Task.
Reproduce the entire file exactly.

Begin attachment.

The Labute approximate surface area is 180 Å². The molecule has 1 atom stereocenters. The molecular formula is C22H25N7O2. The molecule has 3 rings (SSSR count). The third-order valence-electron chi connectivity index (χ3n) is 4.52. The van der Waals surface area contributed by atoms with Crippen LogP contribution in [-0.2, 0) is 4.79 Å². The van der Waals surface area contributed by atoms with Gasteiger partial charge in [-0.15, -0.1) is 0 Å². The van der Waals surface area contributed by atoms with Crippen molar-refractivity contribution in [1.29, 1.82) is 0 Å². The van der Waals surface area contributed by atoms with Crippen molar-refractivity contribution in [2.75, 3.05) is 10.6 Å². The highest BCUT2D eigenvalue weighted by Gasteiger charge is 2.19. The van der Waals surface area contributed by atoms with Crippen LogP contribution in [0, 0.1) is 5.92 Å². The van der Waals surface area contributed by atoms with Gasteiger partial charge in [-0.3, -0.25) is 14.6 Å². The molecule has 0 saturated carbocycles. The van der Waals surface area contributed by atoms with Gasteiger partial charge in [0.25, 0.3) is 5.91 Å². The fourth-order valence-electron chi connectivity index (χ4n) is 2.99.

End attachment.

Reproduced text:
The Labute approximate surface area is 180 Å². The molecule has 1 atom stereocenters. The molecular formula is C22H25N7O2. The molecule has 3 rings (SSSR count). The third-order valence-electron chi connectivity index (χ3n) is 4.52. The van der Waals surface area contributed by atoms with Crippen LogP contribution in [-0.2, 0) is 4.79 Å². The van der Waals surface area contributed by atoms with Gasteiger partial charge in [-0.15, -0.1) is 0 Å². The van der Waals surface area contributed by atoms with Crippen molar-refractivity contribution in [1.29, 1.82) is 0 Å². The van der Waals surface area contributed by atoms with Crippen molar-refractivity contribution in [2.75, 3.05) is 10.6 Å². The highest BCUT2D eigenvalue weighted by Gasteiger charge is 2.19. The van der Waals surface area contributed by atoms with Crippen LogP contribution in [0, 0.1) is 5.92 Å². The van der Waals surface area contributed by atoms with Gasteiger partial charge in [-0.3, -0.25) is 14.6 Å². The molecule has 0 saturated carbocycles. The van der Waals surface area contributed by atoms with Gasteiger partial charge in [0.25, 0.3) is 5.91 Å². The fourth-order valence-electron chi connectivity index (χ4n) is 2.99.